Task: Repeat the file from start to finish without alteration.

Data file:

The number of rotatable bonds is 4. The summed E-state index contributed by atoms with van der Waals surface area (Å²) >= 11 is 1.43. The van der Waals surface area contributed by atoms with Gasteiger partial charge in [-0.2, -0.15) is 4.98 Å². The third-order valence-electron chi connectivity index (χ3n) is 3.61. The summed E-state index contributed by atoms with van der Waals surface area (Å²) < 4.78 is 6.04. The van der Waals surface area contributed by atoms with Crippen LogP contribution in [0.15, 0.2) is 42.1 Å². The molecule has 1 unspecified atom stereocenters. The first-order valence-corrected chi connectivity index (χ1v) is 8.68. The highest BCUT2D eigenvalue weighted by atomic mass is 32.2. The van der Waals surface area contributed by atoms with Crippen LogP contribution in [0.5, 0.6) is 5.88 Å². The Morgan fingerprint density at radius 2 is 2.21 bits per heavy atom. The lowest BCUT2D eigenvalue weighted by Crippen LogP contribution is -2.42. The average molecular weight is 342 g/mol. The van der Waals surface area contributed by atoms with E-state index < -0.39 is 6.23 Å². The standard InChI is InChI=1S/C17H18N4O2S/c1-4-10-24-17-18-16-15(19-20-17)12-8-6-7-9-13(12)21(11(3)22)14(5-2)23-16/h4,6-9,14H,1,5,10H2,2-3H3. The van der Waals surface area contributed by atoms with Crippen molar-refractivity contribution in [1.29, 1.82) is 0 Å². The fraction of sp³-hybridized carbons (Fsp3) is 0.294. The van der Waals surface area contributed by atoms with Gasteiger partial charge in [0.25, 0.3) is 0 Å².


The number of rotatable bonds is 4. The summed E-state index contributed by atoms with van der Waals surface area (Å²) >= 11 is 1.43. The van der Waals surface area contributed by atoms with Gasteiger partial charge in [-0.2, -0.15) is 4.98 Å². The third-order valence-electron chi connectivity index (χ3n) is 3.61. The summed E-state index contributed by atoms with van der Waals surface area (Å²) < 4.78 is 6.04. The van der Waals surface area contributed by atoms with Crippen LogP contribution in [0.15, 0.2) is 42.1 Å². The molecule has 1 unspecified atom stereocenters. The first-order valence-corrected chi connectivity index (χ1v) is 8.68. The highest BCUT2D eigenvalue weighted by atomic mass is 32.2. The van der Waals surface area contributed by atoms with Crippen LogP contribution in [0.5, 0.6) is 5.88 Å². The Morgan fingerprint density at radius 2 is 2.21 bits per heavy atom. The lowest BCUT2D eigenvalue weighted by Crippen LogP contribution is -2.42. The average molecular weight is 342 g/mol. The van der Waals surface area contributed by atoms with E-state index < -0.39 is 6.23 Å². The standard InChI is InChI=1S/C17H18N4O2S/c1-4-10-24-17-18-16-15(19-20-17)12-8-6-7-9-13(12)21(11(3)22)14(5-2)23-16/h4,6-9,14H,1,5,10H2,2-3H3. The van der Waals surface area contributed by atoms with Crippen molar-refractivity contribution in [1.29, 1.82) is 0 Å². The fraction of sp³-hybridized carbons (Fsp3) is 0.294. The van der Waals surface area contributed by atoms with Gasteiger partial charge in [0.25, 0.3) is 0 Å².